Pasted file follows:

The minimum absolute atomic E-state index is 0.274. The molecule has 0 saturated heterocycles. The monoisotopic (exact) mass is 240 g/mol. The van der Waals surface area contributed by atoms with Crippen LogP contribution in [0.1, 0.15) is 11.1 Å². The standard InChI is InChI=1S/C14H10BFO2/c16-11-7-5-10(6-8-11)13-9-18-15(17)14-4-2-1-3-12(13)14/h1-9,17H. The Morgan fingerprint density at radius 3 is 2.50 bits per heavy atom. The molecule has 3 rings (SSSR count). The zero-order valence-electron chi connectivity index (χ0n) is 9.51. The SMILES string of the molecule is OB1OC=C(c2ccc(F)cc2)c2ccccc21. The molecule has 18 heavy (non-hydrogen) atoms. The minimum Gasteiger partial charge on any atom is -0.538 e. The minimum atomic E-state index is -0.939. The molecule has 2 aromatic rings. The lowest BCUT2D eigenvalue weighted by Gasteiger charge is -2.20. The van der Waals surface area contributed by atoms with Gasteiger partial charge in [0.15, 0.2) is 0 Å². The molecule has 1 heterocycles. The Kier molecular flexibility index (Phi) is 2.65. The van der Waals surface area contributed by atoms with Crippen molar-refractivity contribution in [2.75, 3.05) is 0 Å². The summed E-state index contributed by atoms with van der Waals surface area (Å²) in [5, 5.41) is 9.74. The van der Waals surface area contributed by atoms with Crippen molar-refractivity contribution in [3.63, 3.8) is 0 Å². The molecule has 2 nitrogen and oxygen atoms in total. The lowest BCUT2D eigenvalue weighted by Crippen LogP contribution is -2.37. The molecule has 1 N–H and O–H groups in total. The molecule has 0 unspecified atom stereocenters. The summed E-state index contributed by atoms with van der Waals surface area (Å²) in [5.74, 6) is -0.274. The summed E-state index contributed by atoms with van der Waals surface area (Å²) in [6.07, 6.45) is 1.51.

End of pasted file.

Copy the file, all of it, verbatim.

The minimum absolute atomic E-state index is 0.274. The molecule has 0 saturated heterocycles. The monoisotopic (exact) mass is 240 g/mol. The van der Waals surface area contributed by atoms with Crippen LogP contribution in [0.1, 0.15) is 11.1 Å². The standard InChI is InChI=1S/C14H10BFO2/c16-11-7-5-10(6-8-11)13-9-18-15(17)14-4-2-1-3-12(13)14/h1-9,17H. The Morgan fingerprint density at radius 3 is 2.50 bits per heavy atom. The molecule has 3 rings (SSSR count). The zero-order valence-electron chi connectivity index (χ0n) is 9.51. The SMILES string of the molecule is OB1OC=C(c2ccc(F)cc2)c2ccccc21. The molecule has 18 heavy (non-hydrogen) atoms. The minimum Gasteiger partial charge on any atom is -0.538 e. The minimum atomic E-state index is -0.939. The molecule has 2 aromatic rings. The lowest BCUT2D eigenvalue weighted by Gasteiger charge is -2.20. The van der Waals surface area contributed by atoms with Gasteiger partial charge in [0.15, 0.2) is 0 Å². The molecule has 1 heterocycles. The Kier molecular flexibility index (Phi) is 2.65. The van der Waals surface area contributed by atoms with Crippen molar-refractivity contribution in [2.75, 3.05) is 0 Å². The summed E-state index contributed by atoms with van der Waals surface area (Å²) in [5, 5.41) is 9.74. The van der Waals surface area contributed by atoms with Crippen molar-refractivity contribution in [3.63, 3.8) is 0 Å². The molecule has 2 nitrogen and oxygen atoms in total. The lowest BCUT2D eigenvalue weighted by Crippen LogP contribution is -2.37. The molecule has 1 N–H and O–H groups in total. The molecule has 0 unspecified atom stereocenters. The summed E-state index contributed by atoms with van der Waals surface area (Å²) in [5.74, 6) is -0.274. The summed E-state index contributed by atoms with van der Waals surface area (Å²) in [6.07, 6.45) is 1.51.